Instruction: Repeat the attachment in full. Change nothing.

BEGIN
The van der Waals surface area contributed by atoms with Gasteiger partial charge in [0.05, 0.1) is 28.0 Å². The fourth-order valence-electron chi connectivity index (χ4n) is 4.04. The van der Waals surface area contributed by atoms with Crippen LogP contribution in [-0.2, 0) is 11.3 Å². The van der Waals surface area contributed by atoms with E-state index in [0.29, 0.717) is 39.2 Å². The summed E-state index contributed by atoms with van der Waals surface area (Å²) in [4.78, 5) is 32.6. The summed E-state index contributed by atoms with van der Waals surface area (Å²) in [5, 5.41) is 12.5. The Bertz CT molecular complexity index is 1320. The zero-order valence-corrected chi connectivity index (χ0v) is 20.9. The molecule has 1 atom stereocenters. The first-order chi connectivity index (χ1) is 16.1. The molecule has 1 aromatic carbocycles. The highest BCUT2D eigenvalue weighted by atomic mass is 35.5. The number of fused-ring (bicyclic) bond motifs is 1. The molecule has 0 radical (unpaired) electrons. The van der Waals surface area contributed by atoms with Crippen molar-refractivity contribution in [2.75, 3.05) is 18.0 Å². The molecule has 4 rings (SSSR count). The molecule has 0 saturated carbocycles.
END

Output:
The van der Waals surface area contributed by atoms with Gasteiger partial charge in [0.05, 0.1) is 28.0 Å². The fourth-order valence-electron chi connectivity index (χ4n) is 4.04. The van der Waals surface area contributed by atoms with Crippen LogP contribution in [-0.2, 0) is 11.3 Å². The van der Waals surface area contributed by atoms with E-state index in [0.29, 0.717) is 39.2 Å². The summed E-state index contributed by atoms with van der Waals surface area (Å²) in [4.78, 5) is 32.6. The summed E-state index contributed by atoms with van der Waals surface area (Å²) in [5, 5.41) is 12.5. The Bertz CT molecular complexity index is 1320. The zero-order valence-corrected chi connectivity index (χ0v) is 20.9. The molecule has 1 atom stereocenters. The first-order chi connectivity index (χ1) is 16.1. The molecule has 1 aromatic carbocycles. The highest BCUT2D eigenvalue weighted by atomic mass is 35.5. The number of fused-ring (bicyclic) bond motifs is 1. The molecule has 0 radical (unpaired) electrons. The van der Waals surface area contributed by atoms with Crippen molar-refractivity contribution in [2.75, 3.05) is 18.0 Å². The molecule has 4 rings (SSSR count). The molecule has 0 saturated carbocycles.